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Beyond Labels: Celebrating Intersectionality and LGBTQ+ Inclusion in the Workplace

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Professional culture in the US continues to evolve as the world around us grows and expands, and many of the most significant areas of development grow out of our DEI spaces. Conversations have moved from focusing on inclusion and equity to including language around intersectionality. A concept originally coined by US legal scholar Kimberlé Crenshaw in the late 1980s, is the theory that our various social identities (gender, ability, socioeconomic background, sexual orientation, race, ethnicity, etc.) create unique overlap that can contribute to increased risk of oppression or discrimination.

According to the World Economic Forum, for example, the gender wage gap in the US is predicted to close for white women in roughly thirty years, this number is estimated at over one hundred years for black women and over two hundred years for Hispanic women. The same article tells us that “more than half of lesbian, bisexual, and trans-Black and minority ethnic women (54%) reported unwanted touching (in the workplace) compared to around one-third of white women (31%).

Imagine a typical in-person interview scenario. The candidate is brought into an office to meet with the interviewer. They may shake hands, make strong eye contact, and smile at one another. Sitting across the desk from one another, they engage the interview material through conversation. Once concluded, more handshaking and smiles before they go their separate ways. Most interviewers will consider many “soft skills” when evaluating how the interview went – was the person friendly, did they appear confident, did they seem like a strong team player?

These impressions can go a long way in sifting out who will or will not be considered moving forward for the role. If the interviewee has autism, however, they could be uncomfortable with eye contact or physical contact. A person requiring a communication device or with an accent might need additional time to process question-and-answer discussions. A gender-fluid individual may have a physical presentation that doesn’t appear to align with more conservative binary dress code expectations. Any of these biases could exclude a strongly qualified candidate based strictly on hiring criteria that don’t reflect the position’s needs. When you start combining these attributes, the likelihood that the bias will be prohibitive only increases. These same obstacles can be seen not only in recruiting but also in considering who to promote, include in development opportunities, exposure to higher level leaders, and ultimately can impact retention and employee satisfaction.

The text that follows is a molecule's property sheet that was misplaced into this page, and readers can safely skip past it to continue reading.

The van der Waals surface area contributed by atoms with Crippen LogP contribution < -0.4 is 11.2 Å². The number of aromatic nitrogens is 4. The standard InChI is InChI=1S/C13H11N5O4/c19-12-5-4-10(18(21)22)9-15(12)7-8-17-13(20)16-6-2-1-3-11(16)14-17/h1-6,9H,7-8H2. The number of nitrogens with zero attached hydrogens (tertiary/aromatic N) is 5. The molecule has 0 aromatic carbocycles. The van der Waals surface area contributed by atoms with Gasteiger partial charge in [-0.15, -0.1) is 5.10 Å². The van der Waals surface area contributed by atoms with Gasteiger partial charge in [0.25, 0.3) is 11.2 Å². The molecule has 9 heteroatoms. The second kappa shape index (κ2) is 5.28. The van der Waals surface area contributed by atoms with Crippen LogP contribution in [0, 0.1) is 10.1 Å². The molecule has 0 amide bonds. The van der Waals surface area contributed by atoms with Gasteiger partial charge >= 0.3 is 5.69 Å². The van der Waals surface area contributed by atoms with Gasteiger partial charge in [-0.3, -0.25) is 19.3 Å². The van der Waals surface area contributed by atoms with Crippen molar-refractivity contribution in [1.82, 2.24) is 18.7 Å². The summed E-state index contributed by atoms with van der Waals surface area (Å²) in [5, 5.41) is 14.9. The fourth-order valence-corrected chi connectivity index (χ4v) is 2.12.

Those within the LGBTQ+ community continue to face policies and systems that inherently encourage invisibility in the workplace. More than 40% of lesbian, gay, and bisexual people and almost 90% of transgender people have experienced employment discrimination, harassment, or mistreatment according to Getting Hired. When this identity is layered with gender, race, neurodivergence, ethnicity, or ability it is clear we still have a lot of work to do.

However, organizations’ continued commitment to progressive, systemic DEI initiatives ensures that we are moving in the right direction as we continue to important questions:

  • Can we rethink our physical locations to increase accessibility? Should this include alternate work schedules or remote possibilities?
  • Are our evaluation matrices influenced by factors that aren’t truly performance-based?
  • Do we carve out opportunities for development and advancement for the underrepresented?
  • How can we invite the voices of those impacted by our policies to inform the changes we need to make?

In the meantime, whatever our role we can work individually to create space for others to be seen, heard, and met as they are to promote authenticity that impacts our day-to-day excellence in the ever-changing corporate landscape of America.


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Content Contributor:

Mandy Kampen 
is a Program Specialist with AGS's Caterpillar team. She is an avid hobbyist, a self-proclaimed "indoor cat" who loves all things dedicated to nerdiness, spirituality, or wellness. Her current home is in Peoria, IL with her fiancé Angela and their two furbabies, Baxter and Sir Henry Fancypants the Third. 


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